According to a news release, it was recently revealed at the European League Against Rheumatism (EULAR) Annual European Congress of Rheumatology, on June 2015 that the drug iloprost can mitigate Raynaud’s syndrome and prevent the development of digital ulcers.
Raynaud’s syndrome is a disorder characterized by excessively reduced blood flow in digital arteries causing discoloration of the fingers and toes. The syndrome manifests in response to cold temperatures or emotional stress, and is thought to be caused by vasospasms that decrease blood supply. Raynaud’s syndrome may be primary or secondary to an underlying condition.
In secondary Raynaud’s, the syndrome is caused by a known primary disease, usually connective tissue disorders including scleroderma, a rare, chronic autoimmune disease in which the body’s own immune system attacks healthy tissues resulting in a hardening and tightening of the skin and connective tissues due to excessive collagen deposition. The disease usually affects the skin, but it can also affect internal organs such as the lungs, heart, blood vessels, kidneys and the digestive tract. Patients with secondary Raynaud’s associated to scleroderma can develop ulcers in their fingertips due to the repeated spasm episodes.
Iloprost is a mediation with vasodilation properties that facilitates blood flow. At the meeting, researchers demonstrated that iloprost was more effective than alprostadil (also a vasodilator) as a therapy for secondary Raynaud’s syndrome. In addition, the team found that iloprost may be able to prevent the development of digital ulcers.
The team analyzed a cohort of 25 patients with secondary Raynaud’s syndrome who had received treatment with prostanoids. Of the patients, 20 had scleroderma, one patient had rheumatoid arthritis, another one systemic lupus erythematosus, one cryoglobulinemic vasculitis and the remaining two patients had overlapping diseases among the ones mentioned.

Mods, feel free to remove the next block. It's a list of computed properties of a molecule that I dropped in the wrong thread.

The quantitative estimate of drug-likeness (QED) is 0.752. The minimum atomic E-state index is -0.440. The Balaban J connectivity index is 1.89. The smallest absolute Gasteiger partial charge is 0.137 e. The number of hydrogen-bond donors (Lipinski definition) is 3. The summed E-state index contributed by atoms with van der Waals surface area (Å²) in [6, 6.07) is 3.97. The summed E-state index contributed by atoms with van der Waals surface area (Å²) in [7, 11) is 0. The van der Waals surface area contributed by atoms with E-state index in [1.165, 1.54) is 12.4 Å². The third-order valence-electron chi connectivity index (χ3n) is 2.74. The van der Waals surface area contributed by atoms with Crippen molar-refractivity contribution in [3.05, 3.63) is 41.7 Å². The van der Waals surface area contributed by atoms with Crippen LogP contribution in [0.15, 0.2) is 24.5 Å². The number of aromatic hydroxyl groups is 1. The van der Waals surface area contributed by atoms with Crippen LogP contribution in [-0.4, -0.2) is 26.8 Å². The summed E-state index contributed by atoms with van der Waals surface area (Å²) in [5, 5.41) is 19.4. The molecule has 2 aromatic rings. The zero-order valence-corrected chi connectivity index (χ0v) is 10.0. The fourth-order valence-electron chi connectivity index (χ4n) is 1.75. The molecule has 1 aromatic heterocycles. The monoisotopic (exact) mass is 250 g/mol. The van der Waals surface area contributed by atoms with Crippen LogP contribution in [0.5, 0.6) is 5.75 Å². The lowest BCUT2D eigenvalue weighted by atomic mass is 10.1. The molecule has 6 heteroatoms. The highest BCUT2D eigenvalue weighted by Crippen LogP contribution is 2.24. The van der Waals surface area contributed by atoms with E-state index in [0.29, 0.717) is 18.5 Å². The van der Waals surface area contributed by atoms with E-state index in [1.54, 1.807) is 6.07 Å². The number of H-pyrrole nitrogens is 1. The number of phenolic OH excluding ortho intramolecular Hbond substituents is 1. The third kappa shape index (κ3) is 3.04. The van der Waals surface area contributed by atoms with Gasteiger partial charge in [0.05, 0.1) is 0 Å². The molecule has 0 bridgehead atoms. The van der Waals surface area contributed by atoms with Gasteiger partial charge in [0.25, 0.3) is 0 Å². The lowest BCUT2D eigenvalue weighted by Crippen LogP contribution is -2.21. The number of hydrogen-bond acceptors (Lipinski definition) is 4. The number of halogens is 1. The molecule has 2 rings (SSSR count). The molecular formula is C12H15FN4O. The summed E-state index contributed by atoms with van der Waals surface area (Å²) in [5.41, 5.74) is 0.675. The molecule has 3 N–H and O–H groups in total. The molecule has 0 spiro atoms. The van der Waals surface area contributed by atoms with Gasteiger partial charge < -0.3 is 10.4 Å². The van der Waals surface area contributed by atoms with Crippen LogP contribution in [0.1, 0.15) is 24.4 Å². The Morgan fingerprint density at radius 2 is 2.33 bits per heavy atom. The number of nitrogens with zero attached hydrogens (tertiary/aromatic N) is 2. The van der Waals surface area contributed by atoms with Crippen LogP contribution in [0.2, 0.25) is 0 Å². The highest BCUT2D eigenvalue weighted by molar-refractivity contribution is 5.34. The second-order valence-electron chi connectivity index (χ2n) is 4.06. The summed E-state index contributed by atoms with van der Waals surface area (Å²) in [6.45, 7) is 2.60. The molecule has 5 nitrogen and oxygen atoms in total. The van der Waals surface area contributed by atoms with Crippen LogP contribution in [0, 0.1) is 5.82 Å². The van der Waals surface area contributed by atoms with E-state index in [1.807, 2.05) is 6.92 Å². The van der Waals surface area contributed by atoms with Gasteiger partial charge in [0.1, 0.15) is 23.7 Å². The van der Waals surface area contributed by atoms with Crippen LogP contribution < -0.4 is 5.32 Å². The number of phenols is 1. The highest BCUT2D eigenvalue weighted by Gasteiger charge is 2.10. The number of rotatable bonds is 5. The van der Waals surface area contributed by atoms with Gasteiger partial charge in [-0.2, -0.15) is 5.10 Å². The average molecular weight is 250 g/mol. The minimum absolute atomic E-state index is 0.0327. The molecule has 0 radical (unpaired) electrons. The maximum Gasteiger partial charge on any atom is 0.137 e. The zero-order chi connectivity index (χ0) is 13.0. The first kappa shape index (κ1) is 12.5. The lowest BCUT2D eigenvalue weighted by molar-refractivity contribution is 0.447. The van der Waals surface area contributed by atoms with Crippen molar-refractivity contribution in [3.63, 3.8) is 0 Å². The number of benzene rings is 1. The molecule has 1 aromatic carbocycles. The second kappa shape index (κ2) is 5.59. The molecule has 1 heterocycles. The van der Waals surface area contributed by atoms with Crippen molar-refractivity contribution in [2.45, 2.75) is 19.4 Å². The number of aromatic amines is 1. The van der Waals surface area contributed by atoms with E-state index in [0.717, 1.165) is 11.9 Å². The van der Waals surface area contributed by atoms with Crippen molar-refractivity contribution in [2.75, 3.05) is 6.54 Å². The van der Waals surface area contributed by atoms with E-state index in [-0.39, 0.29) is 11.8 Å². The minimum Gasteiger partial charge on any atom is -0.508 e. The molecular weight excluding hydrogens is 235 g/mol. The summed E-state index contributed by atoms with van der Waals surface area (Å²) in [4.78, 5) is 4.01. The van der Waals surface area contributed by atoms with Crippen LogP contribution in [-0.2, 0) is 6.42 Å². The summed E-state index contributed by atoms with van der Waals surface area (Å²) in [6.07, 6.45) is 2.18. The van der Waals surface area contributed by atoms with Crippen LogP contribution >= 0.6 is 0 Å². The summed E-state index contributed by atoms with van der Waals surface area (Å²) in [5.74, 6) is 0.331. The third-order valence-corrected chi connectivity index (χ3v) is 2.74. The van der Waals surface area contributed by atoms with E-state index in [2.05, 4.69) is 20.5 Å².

It was reported that 80% of the patients analyzed had finger pallor and numbness, 68% complained of digital pain, 44% had fingertip clefts, 40% had digital tip ulcerations and 16% fingertip pitting scars. The symptoms were found to be constant in 56% of the patients. Joint and muscular involvement was found in 76% of the patients, while 68% had lung involvement and 56% heart disease.
Six patients of the cohort received 25 µg intravenous iloprost for 3 to 5 days every 3 months, and ten patients received 20 µg intravenous alprostadil for 10 days every 6 months. A third group with the remaining nine patients received alprostadil or iloprost having switched therapies later on to iloprost or alprostadil, respectively.
Researchers found that overall both drugs were well tolerated by the patients. Iloprost treatment reduced the frequency of Raynaud’s syndrome symptoms onset by around 1.2 days and the duration of the attacks by 45 minutes in comparison to alprostadil. Regarding the Raynaud’s condition score, it was improved by 2.8 more points by iloprost treatment in comparison to alprostadil. The team found that patients under iloprost treatment for 24 months had healed digital clefts and ulcers. A significant reduction in the Health Assessment Questionnaire Disability Index was also observed in patients receiving iloprost.
The team concluded that Iloprost is a safe and effective therapy for secondary Raynaud’s syndrome as it can ease the disease’s symptoms, improve the disability grade and heal or prevent the development of digital ulcers.